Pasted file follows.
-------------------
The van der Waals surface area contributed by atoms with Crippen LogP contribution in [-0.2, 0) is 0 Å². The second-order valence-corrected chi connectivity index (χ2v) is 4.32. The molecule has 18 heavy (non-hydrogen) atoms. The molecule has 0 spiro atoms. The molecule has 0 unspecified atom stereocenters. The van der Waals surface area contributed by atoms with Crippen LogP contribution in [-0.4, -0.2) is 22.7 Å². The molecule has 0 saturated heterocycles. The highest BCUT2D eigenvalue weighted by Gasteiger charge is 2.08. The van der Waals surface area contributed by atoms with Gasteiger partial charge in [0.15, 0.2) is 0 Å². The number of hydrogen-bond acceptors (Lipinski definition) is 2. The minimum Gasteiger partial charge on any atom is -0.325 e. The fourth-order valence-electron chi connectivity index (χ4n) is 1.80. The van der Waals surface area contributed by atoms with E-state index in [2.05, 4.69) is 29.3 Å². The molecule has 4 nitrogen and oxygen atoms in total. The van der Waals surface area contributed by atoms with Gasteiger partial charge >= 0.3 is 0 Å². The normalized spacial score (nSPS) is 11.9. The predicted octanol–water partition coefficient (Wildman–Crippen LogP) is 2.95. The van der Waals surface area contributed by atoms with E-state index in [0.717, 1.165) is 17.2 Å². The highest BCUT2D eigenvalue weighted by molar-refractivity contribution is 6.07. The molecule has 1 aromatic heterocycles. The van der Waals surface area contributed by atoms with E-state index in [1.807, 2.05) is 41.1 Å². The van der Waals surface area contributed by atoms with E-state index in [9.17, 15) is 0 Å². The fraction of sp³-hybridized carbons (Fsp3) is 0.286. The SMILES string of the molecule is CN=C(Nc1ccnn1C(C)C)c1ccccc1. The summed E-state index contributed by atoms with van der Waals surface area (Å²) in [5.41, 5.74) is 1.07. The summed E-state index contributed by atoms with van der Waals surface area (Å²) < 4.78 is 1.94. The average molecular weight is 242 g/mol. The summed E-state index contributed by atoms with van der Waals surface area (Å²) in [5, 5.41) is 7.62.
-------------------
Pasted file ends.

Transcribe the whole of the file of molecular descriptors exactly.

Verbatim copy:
The van der Waals surface area contributed by atoms with Crippen LogP contribution in [-0.2, 0) is 0 Å². The second-order valence-corrected chi connectivity index (χ2v) is 4.32. The molecule has 18 heavy (non-hydrogen) atoms. The molecule has 0 spiro atoms. The molecule has 0 unspecified atom stereocenters. The van der Waals surface area contributed by atoms with Crippen LogP contribution in [-0.4, -0.2) is 22.7 Å². The molecule has 0 saturated heterocycles. The highest BCUT2D eigenvalue weighted by Gasteiger charge is 2.08. The van der Waals surface area contributed by atoms with Gasteiger partial charge in [0.15, 0.2) is 0 Å². The number of hydrogen-bond acceptors (Lipinski definition) is 2. The minimum Gasteiger partial charge on any atom is -0.325 e. The fourth-order valence-electron chi connectivity index (χ4n) is 1.80. The van der Waals surface area contributed by atoms with E-state index in [2.05, 4.69) is 29.3 Å². The molecule has 4 nitrogen and oxygen atoms in total. The van der Waals surface area contributed by atoms with Gasteiger partial charge >= 0.3 is 0 Å². The normalized spacial score (nSPS) is 11.9. The predicted octanol–water partition coefficient (Wildman–Crippen LogP) is 2.95. The van der Waals surface area contributed by atoms with E-state index in [0.717, 1.165) is 17.2 Å². The highest BCUT2D eigenvalue weighted by molar-refractivity contribution is 6.07. The molecule has 1 aromatic heterocycles. The van der Waals surface area contributed by atoms with E-state index in [1.807, 2.05) is 41.1 Å². The van der Waals surface area contributed by atoms with E-state index in [9.17, 15) is 0 Å². The fraction of sp³-hybridized carbons (Fsp3) is 0.286. The SMILES string of the molecule is CN=C(Nc1ccnn1C(C)C)c1ccccc1. The summed E-state index contributed by atoms with van der Waals surface area (Å²) in [5.41, 5.74) is 1.07. The summed E-state index contributed by atoms with van der Waals surface area (Å²) < 4.78 is 1.94. The average molecular weight is 242 g/mol. The summed E-state index contributed by atoms with van der Waals surface area (Å²) in [5, 5.41) is 7.62.